Policing by Consent
Amid a UK-wide lockdown, Derbyshire Police Force publicly shamed Peak District hikers, whilst in Cambridgeshire, the police claimed to be patrolling supermarkets. The public and Government have criticised such actions. The law does not prohibit people from buying non-essential items, therefore the police have no authority to do so. Officers are expected to follow a common-sense approach, guided by the Four E’s Principle: Engage, Explain, Encourage, and Enforce (as a last resort).
The concept of Policing by Consent dates back to 1820. It recognises the power of the police to execute their functions and fulfil their duties is wholly reliant on public approval of: 
· police officers as law enforcers;
· police conduct and actions; and
· the ability of the police to secure and maintain public respect.
Former Supreme Court Judge, Lord Sumption, told Radio 4 that the police are simply citizens in uniform as opposed to “members of a disciplined hierarchy operating just at the government’s command.” 
Securing respect means police officers and forces must inter alia demonstrate impartial service to the law, secure the willing co-operation of the public whilst executing their duty to uphold the law, treat everyone equally, only use compulsion (e.g. physical force) where necessary to achieve police objectives and be ready to offer individual sacrifice to protect and preserve life. The UK is widely recognised as the home of the first modern police force. Trust in policing is what provides its legitimacy.
This duty of impartiality means the police must refrain from playing judge, jury and executioner. Hence, the decision to shame hikers or purport to assert authority over contents of people’s shopping baskets went a step too far.
The worldwide pandemic has brought our attention to other forms of policing across Europe, where some police forces are nationally centralised (e.g. France) or descend from authoritarian organisations whose main function was to impose law and order upon civilians, with force if required. Policing is usually done by consent in most democracies, but other systems include policing by enforcement or by military dictatorship or by divine right (e.g. some Middle Eastern States).
Lockdown measures are more stringently enforced in some of our neighbouring European countries, but this has not made them immune to lockdown breaches. In Spain, people are not allowed out for non-essential journeys; outdoor exercise is considered non-essential. Over 100,000 people have been fined for going on non-essential journeys, around 1000 people have been arrested pending prosecution with no fixed court hearing date. The fine for lockdown breaches in France increased from €38 to €135 to a maximum fine of €3,700 for 4 breaches occurring within 30 days and a 6month term of imprisonment.
We are still in the early stages of this pandemic. Heavy-handed policing may simply backfire. Disproportionate, overzealous policing is more likely to end up being unmanageable and indefensible. When law enforcement becomes unsustainable, it reduces public trust in the police. Polls show the overwhelming majority accepts the restrictions on freedom necessary to combat the spread of coronavirus.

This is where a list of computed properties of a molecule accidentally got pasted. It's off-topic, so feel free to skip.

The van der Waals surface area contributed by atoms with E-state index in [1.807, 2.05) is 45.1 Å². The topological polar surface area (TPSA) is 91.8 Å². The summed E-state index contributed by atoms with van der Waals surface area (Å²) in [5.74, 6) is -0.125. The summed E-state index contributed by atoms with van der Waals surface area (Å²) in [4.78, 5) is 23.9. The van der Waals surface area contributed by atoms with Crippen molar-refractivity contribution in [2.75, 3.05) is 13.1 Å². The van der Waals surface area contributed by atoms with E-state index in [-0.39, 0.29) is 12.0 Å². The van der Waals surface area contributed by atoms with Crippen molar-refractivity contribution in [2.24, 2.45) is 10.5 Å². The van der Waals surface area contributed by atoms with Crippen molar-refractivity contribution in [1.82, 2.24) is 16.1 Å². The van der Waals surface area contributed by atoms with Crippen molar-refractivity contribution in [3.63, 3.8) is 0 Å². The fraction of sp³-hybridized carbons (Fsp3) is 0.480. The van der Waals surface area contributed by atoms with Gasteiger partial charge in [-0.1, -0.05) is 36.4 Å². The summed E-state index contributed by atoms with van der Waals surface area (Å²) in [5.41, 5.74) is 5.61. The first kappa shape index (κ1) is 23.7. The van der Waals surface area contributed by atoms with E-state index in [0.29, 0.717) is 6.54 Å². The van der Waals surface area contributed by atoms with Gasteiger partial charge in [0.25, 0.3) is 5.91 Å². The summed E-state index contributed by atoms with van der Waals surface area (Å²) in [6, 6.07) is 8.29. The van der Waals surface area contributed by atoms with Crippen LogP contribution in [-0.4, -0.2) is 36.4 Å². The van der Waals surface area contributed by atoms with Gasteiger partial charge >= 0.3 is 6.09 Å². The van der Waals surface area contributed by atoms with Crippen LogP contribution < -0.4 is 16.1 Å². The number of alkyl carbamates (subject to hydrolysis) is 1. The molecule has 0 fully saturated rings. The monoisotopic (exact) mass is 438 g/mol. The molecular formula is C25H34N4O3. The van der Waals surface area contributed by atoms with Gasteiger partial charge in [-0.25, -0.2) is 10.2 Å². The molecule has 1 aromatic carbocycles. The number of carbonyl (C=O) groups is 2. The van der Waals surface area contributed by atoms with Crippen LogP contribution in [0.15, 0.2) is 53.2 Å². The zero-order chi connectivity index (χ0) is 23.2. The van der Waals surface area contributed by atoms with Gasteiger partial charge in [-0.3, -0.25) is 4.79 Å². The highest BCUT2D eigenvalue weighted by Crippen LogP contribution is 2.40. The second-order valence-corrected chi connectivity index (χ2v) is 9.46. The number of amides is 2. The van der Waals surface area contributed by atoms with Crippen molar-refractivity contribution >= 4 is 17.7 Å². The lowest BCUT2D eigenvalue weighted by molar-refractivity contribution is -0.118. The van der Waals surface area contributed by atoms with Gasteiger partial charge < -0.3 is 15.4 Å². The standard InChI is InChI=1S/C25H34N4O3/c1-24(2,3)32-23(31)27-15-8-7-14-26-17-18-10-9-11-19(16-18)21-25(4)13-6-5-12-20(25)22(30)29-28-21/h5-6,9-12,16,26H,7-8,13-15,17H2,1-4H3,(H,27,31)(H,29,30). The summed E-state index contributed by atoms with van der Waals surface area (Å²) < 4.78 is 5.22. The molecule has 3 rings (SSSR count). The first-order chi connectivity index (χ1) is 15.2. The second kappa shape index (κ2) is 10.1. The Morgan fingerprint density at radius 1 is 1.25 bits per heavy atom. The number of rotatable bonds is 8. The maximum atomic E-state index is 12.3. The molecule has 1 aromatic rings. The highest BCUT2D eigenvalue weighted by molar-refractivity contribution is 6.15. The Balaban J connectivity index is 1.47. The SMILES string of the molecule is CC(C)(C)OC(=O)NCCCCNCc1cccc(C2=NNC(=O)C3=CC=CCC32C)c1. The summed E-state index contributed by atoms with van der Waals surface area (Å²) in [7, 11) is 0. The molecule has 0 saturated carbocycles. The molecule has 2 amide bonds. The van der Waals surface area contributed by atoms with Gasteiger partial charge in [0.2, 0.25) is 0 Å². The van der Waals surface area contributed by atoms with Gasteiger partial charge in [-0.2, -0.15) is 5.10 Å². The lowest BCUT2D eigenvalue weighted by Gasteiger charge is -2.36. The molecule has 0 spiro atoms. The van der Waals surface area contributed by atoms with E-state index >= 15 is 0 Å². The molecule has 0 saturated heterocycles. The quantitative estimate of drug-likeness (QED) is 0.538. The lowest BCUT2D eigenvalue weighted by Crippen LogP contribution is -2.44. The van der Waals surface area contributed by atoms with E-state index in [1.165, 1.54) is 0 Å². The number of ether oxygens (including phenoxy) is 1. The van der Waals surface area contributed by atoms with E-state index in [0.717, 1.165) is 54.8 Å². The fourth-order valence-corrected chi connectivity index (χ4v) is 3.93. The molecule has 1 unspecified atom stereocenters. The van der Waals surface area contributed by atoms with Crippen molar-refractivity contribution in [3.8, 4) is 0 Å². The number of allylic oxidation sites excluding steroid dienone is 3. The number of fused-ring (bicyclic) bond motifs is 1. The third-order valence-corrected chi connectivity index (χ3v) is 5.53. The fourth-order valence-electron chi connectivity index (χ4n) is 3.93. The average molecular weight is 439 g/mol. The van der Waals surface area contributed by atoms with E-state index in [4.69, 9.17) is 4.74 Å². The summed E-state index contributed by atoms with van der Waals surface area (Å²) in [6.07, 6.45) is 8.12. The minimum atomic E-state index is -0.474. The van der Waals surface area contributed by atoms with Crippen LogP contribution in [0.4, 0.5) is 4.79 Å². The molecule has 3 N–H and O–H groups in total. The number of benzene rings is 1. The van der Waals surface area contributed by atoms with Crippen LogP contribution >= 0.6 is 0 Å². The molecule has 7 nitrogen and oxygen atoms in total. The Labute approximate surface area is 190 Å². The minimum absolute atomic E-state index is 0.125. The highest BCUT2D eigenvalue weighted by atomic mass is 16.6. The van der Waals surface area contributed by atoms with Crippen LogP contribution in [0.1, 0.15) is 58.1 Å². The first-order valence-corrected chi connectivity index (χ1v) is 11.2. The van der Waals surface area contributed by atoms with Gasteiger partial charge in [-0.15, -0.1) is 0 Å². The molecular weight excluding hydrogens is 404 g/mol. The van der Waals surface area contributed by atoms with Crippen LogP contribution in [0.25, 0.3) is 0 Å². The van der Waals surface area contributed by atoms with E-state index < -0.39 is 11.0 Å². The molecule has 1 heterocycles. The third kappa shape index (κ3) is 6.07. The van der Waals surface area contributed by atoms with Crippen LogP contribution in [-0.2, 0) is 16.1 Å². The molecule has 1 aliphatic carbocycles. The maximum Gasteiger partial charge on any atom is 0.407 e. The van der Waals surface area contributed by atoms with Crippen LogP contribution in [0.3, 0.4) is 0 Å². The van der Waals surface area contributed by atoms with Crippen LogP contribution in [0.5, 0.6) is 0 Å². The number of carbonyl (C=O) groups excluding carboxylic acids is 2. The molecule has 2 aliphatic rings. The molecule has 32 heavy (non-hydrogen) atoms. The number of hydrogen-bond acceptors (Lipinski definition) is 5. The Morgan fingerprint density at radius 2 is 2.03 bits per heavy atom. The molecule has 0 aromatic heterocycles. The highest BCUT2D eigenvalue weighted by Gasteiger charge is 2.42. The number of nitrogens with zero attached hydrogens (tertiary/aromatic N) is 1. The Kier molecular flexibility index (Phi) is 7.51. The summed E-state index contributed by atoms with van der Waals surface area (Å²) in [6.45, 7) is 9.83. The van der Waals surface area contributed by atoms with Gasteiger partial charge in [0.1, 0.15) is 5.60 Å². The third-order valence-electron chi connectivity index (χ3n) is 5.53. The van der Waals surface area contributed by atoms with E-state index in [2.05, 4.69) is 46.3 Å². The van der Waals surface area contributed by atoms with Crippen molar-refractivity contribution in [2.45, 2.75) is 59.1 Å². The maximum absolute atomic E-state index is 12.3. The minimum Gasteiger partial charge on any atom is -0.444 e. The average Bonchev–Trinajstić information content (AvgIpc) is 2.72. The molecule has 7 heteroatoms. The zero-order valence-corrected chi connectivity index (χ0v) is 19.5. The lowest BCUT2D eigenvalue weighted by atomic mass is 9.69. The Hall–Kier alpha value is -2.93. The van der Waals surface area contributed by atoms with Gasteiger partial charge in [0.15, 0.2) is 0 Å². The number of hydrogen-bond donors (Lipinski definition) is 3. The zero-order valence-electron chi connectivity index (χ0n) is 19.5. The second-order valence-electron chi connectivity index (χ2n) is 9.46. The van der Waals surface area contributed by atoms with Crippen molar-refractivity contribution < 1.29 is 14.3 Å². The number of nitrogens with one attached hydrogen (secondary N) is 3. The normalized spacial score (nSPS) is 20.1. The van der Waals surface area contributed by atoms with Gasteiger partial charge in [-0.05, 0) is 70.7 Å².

All police forces across the world, whatever stage of the contagion in their country, face tough decision-making on how the restrictions on freedom should be applied. In the UK, legislation has been passed to enable police officers to instruct people breaching lockdown measures to go home, leave an area or disperse; ensure parents are taking requisite steps to prevent children from breaking the rules; issue fixed penalty notices of £60 or £120 for a second breach. An individual who refuses to comply, will be acting unlawfully and risks arrest, if the arrest would be deemed proportionate and necessary.
Local police forces use their knowledge of their communities to inform their actions. Maintaining this close relationship with the public is part of the notion of policing by consent and reinforces the principle that the police are members of the public.
We will only know whether our policing has been effective once this pandemic is all over. However, the cherished tradition of policing by consent is one that we should not relinquish, even in these desperate times.
Chamali Fernando is a barrister in civil and commercial law and a SAL Committee Member.
1 The twitter account of @CambridgeCops recorded they were pleased to note: “the non-essential aisles were empty” in Tesco’s.
3 The public as a whole, no individual can withdraw their consent, consent is common to all.
4 World At One, BBC Radio 4, 30 March 2020
5 France has 2 main police units: a National Police and Armed Forces Police. Recently, a Municipal Police Force was introduced.
6 Fines range from €60 to over €600,000 depending on the severity of the breach.